One of his most popular and enduring characters is Honor Harrington whose alliterated name ...more
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of mated treecats ever could. He'd seen her deal with joy and with sorrow, with happiness and with fury,
with fear, and even with despair. Yet in all the years since their very first meeting at Yeltsin's Star, he
suddenly realized, he had never actually met the woman the newsies called "the Salamander." It wasn't his
fault, a corner of his brain told him, because he'd never been in the right place to meet her. Never at the
right time. He'd never had the chance to stand by her side as she took a wounded heavy cruiser on an
unflinching deathride into the broadside of the battlecruiser waiting to kill it, sailing to her own death, and
her crew's, to protect a planet full of strangers while the rich beauty of Hammerwell's "Salute to Spring"
spilled from her ship's com system. He hadn't stood beside her on the dew-soaked grass of the Landing
City duelling grounds, with a pistol in her hand and vengeance in her heart as she faced the man who'd
bought the murder of her first great love. Just as he hadn't stood on the floor of Steadholders' Hall when
she faced a man with thirty times her fencing experience across the razor-edged steel of their swords,
with the ghosts of Reverend Julius Hanks, the butchered children of Mueller Steading, and her own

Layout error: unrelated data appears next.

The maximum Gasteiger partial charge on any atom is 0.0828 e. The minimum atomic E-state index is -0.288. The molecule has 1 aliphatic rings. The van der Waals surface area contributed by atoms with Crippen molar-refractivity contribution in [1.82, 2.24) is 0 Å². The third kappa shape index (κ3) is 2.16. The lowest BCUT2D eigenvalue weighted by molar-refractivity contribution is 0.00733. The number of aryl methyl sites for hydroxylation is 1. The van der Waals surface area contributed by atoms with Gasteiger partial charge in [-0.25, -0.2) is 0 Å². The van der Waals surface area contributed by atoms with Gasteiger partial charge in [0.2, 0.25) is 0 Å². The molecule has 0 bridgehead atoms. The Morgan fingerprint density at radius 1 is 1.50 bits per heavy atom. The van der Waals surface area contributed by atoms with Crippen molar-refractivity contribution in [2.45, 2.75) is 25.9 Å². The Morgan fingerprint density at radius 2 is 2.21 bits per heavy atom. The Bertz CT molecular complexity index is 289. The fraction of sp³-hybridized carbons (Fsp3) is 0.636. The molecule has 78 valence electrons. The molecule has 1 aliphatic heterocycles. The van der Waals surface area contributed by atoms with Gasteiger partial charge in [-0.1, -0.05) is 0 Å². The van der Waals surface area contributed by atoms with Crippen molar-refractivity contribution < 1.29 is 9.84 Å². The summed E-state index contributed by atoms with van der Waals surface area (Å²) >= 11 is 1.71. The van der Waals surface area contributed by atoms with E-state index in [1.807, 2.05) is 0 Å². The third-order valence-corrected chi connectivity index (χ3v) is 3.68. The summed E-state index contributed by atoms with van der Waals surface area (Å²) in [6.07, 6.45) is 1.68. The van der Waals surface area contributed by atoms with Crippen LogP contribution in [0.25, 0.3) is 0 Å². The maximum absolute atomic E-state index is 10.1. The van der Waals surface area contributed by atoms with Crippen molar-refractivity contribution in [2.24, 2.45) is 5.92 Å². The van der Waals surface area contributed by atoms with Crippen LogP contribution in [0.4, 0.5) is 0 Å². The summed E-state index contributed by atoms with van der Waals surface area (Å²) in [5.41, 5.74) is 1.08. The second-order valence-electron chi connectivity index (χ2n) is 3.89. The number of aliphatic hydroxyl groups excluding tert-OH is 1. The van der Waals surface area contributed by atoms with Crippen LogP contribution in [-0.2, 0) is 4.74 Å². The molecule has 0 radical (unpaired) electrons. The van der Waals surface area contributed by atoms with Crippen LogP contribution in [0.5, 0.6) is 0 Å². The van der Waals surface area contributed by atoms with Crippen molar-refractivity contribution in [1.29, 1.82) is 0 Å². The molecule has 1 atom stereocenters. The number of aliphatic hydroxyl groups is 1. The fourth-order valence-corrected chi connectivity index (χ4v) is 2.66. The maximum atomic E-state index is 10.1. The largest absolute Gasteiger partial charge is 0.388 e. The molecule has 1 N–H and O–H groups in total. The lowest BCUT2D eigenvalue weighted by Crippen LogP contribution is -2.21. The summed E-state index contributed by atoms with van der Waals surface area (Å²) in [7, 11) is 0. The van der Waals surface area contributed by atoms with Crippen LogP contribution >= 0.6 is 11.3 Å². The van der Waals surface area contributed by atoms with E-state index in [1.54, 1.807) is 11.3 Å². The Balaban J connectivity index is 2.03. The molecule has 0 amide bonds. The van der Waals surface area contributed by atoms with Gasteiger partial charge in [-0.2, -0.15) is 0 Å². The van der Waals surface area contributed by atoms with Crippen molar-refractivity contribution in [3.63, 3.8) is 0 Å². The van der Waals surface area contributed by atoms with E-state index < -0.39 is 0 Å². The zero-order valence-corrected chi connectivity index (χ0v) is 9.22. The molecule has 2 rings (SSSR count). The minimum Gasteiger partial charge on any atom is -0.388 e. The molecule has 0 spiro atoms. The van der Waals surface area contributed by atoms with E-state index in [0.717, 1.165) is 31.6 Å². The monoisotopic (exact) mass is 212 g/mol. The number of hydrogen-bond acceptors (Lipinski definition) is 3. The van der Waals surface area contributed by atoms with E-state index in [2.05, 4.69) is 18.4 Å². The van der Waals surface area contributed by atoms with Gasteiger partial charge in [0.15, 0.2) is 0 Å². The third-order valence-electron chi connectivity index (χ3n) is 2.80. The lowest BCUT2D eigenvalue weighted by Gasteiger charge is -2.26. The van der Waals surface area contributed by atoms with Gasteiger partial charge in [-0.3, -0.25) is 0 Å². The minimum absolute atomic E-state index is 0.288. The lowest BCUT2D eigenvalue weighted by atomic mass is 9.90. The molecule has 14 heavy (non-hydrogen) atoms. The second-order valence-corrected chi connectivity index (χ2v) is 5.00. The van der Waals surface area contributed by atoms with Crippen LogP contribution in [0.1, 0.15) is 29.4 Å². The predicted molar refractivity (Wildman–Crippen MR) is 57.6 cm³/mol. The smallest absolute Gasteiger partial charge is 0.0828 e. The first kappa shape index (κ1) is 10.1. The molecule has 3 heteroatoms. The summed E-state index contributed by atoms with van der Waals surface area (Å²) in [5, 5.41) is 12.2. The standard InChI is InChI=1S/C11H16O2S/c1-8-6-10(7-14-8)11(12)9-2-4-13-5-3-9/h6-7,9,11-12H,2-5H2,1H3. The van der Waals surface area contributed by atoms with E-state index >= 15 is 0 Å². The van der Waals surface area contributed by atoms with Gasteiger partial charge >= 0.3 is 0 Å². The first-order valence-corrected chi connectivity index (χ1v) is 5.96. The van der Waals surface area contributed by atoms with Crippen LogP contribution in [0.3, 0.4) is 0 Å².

murdered steaders at her back.
But now, as he looked into the unyielding flint of his wife's beloved, almond eyes, he knew he'd met the
Salamander at last. And he recognized her as only another warrior could. Yet he also knew in that
moment that for all his own imposing record of victory in battle, he was not and never had been her
equal. As a tactician and a strategist, yes. Even as a fleet commander. But not as the very embodiment of
devastation. Not as the Salamander. Because for all the compassion and gentleness which were so much
a part of her, there was something else inside Honor Alexander-Harrington, as well. Something he himself
had never had. She'd told him, once, that her own temper frightened her. That she sometimes thought she
could have been a monster under the wrong set of circumstances.
And now, as he realized he'd finally met the monster, his heart twisted with sympathy and love, for at last
he understood what she'd been trying to tell him. Understood why she'd bound it with the chains of duty,
and love, of compassion and honor, of pity, because, in a way, she'd been right. Under the wrong
circumstances, she could have been the most terrifying person he had ever met.
In fact, at this moment, she was .
It was a merciless something, her "monster"—something that went far beyond military talent, or skills, or
even courage. Those things, he knew without conceit, he, too, possessed in plenty. But not that deeply
personal something at the core of her, as unstoppable as Juggernaut, merciless and colder than space
itself, that no sane human being would ever willingly rouse. In that instant her husband knew, with an icy
shiver which somehow, perversely, only made him love her even more deeply, that as he gazed into those
agate-hard eyes, he looked into the gates of Hell itself. And whatever anyone else might think, he knew
now that there was no fire in Hell. There was only the handmaiden of death, and ice, and purpose, and a
determination which would not— couldnot—relent or rest.
"I'll miss them," she told him again, still with that dreadful softness, "but I won't forget. I'll never forget,
and one day— oneday, Hamish—we're going to find the people who did this, you and I. And when we
do, the only thing I'll ask of God is that He let them live long enough to know who's killing them.”